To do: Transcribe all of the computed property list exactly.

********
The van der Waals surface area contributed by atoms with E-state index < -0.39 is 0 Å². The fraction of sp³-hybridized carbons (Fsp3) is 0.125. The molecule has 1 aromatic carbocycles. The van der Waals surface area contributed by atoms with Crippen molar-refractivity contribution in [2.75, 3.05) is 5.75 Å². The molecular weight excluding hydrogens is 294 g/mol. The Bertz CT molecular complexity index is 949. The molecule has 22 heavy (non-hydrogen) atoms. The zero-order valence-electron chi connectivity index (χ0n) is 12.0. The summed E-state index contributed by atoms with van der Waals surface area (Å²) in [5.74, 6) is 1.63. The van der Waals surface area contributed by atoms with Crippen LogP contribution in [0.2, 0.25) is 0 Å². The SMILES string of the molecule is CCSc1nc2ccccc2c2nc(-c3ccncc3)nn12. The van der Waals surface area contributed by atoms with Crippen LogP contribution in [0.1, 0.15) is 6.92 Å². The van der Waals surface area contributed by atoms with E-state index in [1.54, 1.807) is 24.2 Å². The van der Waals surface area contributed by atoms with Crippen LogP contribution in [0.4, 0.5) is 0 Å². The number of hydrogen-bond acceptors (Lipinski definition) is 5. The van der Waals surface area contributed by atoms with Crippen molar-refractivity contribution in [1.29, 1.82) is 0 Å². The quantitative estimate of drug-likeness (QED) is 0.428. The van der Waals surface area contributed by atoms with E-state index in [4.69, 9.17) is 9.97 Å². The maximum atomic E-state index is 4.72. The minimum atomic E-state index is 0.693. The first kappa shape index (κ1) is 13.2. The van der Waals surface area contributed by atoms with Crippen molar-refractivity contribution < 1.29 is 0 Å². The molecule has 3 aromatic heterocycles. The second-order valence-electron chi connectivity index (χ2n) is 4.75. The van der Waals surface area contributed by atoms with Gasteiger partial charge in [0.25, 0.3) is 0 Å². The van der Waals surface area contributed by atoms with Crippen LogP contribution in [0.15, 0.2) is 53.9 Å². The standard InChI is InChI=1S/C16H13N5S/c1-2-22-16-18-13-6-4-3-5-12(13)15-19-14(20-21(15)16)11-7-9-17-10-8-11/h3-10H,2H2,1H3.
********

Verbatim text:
The van der Waals surface area contributed by atoms with E-state index < -0.39 is 0 Å². The fraction of sp³-hybridized carbons (Fsp3) is 0.125. The molecule has 1 aromatic carbocycles. The van der Waals surface area contributed by atoms with Crippen molar-refractivity contribution in [2.75, 3.05) is 5.75 Å². The molecular weight excluding hydrogens is 294 g/mol. The Bertz CT molecular complexity index is 949. The molecule has 22 heavy (non-hydrogen) atoms. The zero-order valence-electron chi connectivity index (χ0n) is 12.0. The summed E-state index contributed by atoms with van der Waals surface area (Å²) in [5.74, 6) is 1.63. The van der Waals surface area contributed by atoms with Crippen LogP contribution in [0.2, 0.25) is 0 Å². The SMILES string of the molecule is CCSc1nc2ccccc2c2nc(-c3ccncc3)nn12. The van der Waals surface area contributed by atoms with Crippen LogP contribution in [0.1, 0.15) is 6.92 Å². The van der Waals surface area contributed by atoms with E-state index in [1.54, 1.807) is 24.2 Å². The van der Waals surface area contributed by atoms with Crippen LogP contribution in [0.4, 0.5) is 0 Å². The number of hydrogen-bond acceptors (Lipinski definition) is 5. The van der Waals surface area contributed by atoms with Crippen molar-refractivity contribution in [1.29, 1.82) is 0 Å². The quantitative estimate of drug-likeness (QED) is 0.428. The van der Waals surface area contributed by atoms with E-state index in [4.69, 9.17) is 9.97 Å². The maximum atomic E-state index is 4.72. The minimum atomic E-state index is 0.693. The first kappa shape index (κ1) is 13.2. The van der Waals surface area contributed by atoms with Crippen molar-refractivity contribution < 1.29 is 0 Å². The molecule has 3 aromatic heterocycles. The second-order valence-electron chi connectivity index (χ2n) is 4.75. The van der Waals surface area contributed by atoms with Gasteiger partial charge in [0.25, 0.3) is 0 Å². The van der Waals surface area contributed by atoms with Crippen LogP contribution in [0.15, 0.2) is 53.9 Å². The standard InChI is InChI=1S/C16H13N5S/c1-2-22-16-18-13-6-4-3-5-12(13)15-19-14(20-21(15)16)11-7-9-17-10-8-11/h3-10H,2H2,1H3.